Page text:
It is the Somali refugees and asylum seekers of this second Somali wave—vastly more numerous than those of the first wave—who have drawn attention to themselves almost everywhere they have (been) settled. This wave included those who experienced the greatest horrors and suffered the largest losses. They watched with disbelief as former neighbors and friends turned on each other. Many witnessed the murder and/or rape of close family members and the deaths of those who did not survive the harrowing treks to safety. Many fled with no more than the clothes on their backs, and often suffered great hardship in the refugee camps or in the overcrowded homes of relatives already living abroad. And many arrived in their new country with skills and wisdom for which the new environment had no use. In contrast to the first wave of Somali immigrants, they experienced enormous problems settling in the U.S. Arriving in families of many different kinds, sizes, and ages, they were confronted with the need for housing, healthcare, transportation, jobs, and education for their children.
The goal of the literature survey in this essay is to shed light on the issues surrounding the youth (aged 12–22) belonging to this second wave of Somali refugees, as well as their brothers and sisters who were born in the U.S. since their families’ arrival here. Many of these young people were forced to flee Somalia as a result of the most violent phase of the civil war in the south (from December 1990 onwards) or were born between this date and their parents’ resettlement in the U.S. By the time they made it to the U.S., they had often spent much time in Ethiopia, Kenya, or Yemen, whether in camps or with relatives, and had on average missed five or six years of education. Due to interrupted schooling, they often had a serious education deficit and had to enter age-appropriate classes in middle or even high school with little or no English proficiency and no basic skills nor even classroom habits. In many ways, the problems these young individuals have faced are even more extreme than those faced by Somali children who were born here, and their need for support (with regard to school achievement, time is not on their side) is even more acute.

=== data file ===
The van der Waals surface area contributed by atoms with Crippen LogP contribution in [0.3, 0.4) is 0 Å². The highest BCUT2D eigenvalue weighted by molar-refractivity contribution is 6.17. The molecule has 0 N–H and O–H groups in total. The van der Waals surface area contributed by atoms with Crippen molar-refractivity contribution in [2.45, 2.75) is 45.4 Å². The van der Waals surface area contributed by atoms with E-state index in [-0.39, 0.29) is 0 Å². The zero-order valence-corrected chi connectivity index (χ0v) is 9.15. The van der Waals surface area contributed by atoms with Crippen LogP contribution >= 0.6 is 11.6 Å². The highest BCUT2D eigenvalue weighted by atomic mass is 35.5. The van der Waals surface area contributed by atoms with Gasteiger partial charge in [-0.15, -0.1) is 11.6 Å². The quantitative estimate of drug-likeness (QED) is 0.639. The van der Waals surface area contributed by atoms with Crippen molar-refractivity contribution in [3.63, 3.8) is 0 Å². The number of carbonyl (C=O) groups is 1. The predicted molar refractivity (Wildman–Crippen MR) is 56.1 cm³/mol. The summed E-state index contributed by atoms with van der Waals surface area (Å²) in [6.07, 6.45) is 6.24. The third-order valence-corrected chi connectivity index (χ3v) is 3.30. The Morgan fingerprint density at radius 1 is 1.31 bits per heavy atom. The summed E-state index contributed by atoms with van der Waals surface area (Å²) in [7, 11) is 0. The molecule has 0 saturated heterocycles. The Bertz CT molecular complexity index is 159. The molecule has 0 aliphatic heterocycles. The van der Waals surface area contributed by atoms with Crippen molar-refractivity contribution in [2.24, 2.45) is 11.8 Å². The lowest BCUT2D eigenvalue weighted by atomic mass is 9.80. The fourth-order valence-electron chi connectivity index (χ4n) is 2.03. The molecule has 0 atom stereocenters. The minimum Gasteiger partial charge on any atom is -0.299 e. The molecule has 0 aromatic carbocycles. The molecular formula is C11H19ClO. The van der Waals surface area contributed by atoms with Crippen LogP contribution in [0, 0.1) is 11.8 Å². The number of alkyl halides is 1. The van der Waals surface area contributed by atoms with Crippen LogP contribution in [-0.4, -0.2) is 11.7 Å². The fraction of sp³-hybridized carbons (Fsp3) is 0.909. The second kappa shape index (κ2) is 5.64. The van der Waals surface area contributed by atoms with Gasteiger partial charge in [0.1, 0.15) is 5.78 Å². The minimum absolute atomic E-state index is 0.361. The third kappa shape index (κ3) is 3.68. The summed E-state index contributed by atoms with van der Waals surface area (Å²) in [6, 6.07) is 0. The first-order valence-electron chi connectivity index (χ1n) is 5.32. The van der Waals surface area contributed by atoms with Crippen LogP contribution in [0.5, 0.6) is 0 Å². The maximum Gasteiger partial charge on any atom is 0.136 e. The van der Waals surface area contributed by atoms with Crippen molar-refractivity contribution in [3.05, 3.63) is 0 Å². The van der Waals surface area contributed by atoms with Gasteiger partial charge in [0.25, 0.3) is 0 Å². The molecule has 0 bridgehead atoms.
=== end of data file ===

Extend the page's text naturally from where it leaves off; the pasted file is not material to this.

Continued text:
II. The Scholarship about Immigrant Youth and Education
The scholarly literature about immigrant youth focuses especially on what it calls second-generation youth (those born of immigrant parents in the U.S.), as well as generation 1.5 (those who were born abroad but came to the U.S. so young that they receive most of their schooling here). Sociologists are most prominent in this research, although psychologists and education and public health experts also join the fray. They base their work on both large quantitative and smaller qualitative (including ethnographic) studies of immigrant Hispanic/Latino and Asian communities, which formed the bulk of second-wave immigration flows. What are some of the insights of this scholarship that might be relevant to Somali youth in the U.S.? In this section, we will first focus on the bad news and then on the good news. In the third part of the essay, we will analyze what appear to be the strengths and liabilities of the Somali communities as they confront the challenges of educating their children, in light of the surveyed scholarship and our own provisional observations. We will conclude with reflections on the limitations of this scholarship and the pitfalls of the approach followed.
A. The Bad News
The bad news is as follows. The literature indicates that those immigrants who are poor and are visible minorities are at the greatest risk to see their children do worse than they did. The terms used are “downward mobility,” “second-generation decline,” and “segmented assimilation.” The latter means that, while some groups of immigrants—often voluntary and not impoverished—assimilate rather effortlessly into the white middle class, other groups slip into the American underclass and permanent poverty. Those immigrants who live “in proximity to other U.S. minorities” and are themselves visible minorities (these are the terms used in the literature) are in greatest danger of this. The children of these immigrant groups are often discriminated against and attend substandard schools. This results in what scholars have called an oppositional identity or adversarial consciousness. This is a set of attitudes that may at some level be rational but is nevertheless deemed “maladaptive,” as it turns people against education and leads to inferior school achievement. Thus Carol Schmid concludes: